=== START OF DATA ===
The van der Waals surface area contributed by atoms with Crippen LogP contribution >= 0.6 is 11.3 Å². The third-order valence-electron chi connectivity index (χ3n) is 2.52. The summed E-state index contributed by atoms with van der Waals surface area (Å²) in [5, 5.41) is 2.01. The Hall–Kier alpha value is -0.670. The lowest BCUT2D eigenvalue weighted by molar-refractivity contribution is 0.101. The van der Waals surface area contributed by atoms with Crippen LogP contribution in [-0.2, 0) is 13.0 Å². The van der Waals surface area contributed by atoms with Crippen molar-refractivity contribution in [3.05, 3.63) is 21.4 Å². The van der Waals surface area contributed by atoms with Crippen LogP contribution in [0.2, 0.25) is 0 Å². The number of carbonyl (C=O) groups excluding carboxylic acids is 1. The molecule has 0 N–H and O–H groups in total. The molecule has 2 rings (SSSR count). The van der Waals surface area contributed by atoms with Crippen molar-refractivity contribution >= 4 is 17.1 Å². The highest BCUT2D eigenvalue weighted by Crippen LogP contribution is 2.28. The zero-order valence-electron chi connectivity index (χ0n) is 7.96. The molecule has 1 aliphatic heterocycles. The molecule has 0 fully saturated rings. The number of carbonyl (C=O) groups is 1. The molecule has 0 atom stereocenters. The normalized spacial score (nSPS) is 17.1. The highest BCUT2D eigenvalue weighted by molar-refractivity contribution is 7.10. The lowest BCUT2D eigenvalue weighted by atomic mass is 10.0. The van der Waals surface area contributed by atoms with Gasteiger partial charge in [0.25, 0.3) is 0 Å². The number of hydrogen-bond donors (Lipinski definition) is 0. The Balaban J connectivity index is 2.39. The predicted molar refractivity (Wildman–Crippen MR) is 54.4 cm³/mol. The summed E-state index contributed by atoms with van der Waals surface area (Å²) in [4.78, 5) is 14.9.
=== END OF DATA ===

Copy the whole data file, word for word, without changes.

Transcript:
The van der Waals surface area contributed by atoms with Crippen LogP contribution >= 0.6 is 11.3 Å². The third-order valence-electron chi connectivity index (χ3n) is 2.52. The summed E-state index contributed by atoms with van der Waals surface area (Å²) in [5, 5.41) is 2.01. The Hall–Kier alpha value is -0.670. The lowest BCUT2D eigenvalue weighted by molar-refractivity contribution is 0.101. The van der Waals surface area contributed by atoms with Crippen LogP contribution in [-0.2, 0) is 13.0 Å². The van der Waals surface area contributed by atoms with Crippen molar-refractivity contribution in [3.05, 3.63) is 21.4 Å². The van der Waals surface area contributed by atoms with Crippen LogP contribution in [0.2, 0.25) is 0 Å². The number of carbonyl (C=O) groups excluding carboxylic acids is 1. The molecule has 0 N–H and O–H groups in total. The molecule has 2 rings (SSSR count). The van der Waals surface area contributed by atoms with Crippen molar-refractivity contribution >= 4 is 17.1 Å². The highest BCUT2D eigenvalue weighted by Crippen LogP contribution is 2.28. The zero-order valence-electron chi connectivity index (χ0n) is 7.96. The molecule has 1 aliphatic heterocycles. The molecule has 0 fully saturated rings. The number of carbonyl (C=O) groups is 1. The molecule has 0 atom stereocenters. The normalized spacial score (nSPS) is 17.1. The highest BCUT2D eigenvalue weighted by molar-refractivity contribution is 7.10. The lowest BCUT2D eigenvalue weighted by atomic mass is 10.0. The van der Waals surface area contributed by atoms with Gasteiger partial charge in [0.25, 0.3) is 0 Å². The number of hydrogen-bond donors (Lipinski definition) is 0. The Balaban J connectivity index is 2.39. The predicted molar refractivity (Wildman–Crippen MR) is 54.4 cm³/mol. The summed E-state index contributed by atoms with van der Waals surface area (Å²) in [4.78, 5) is 14.9.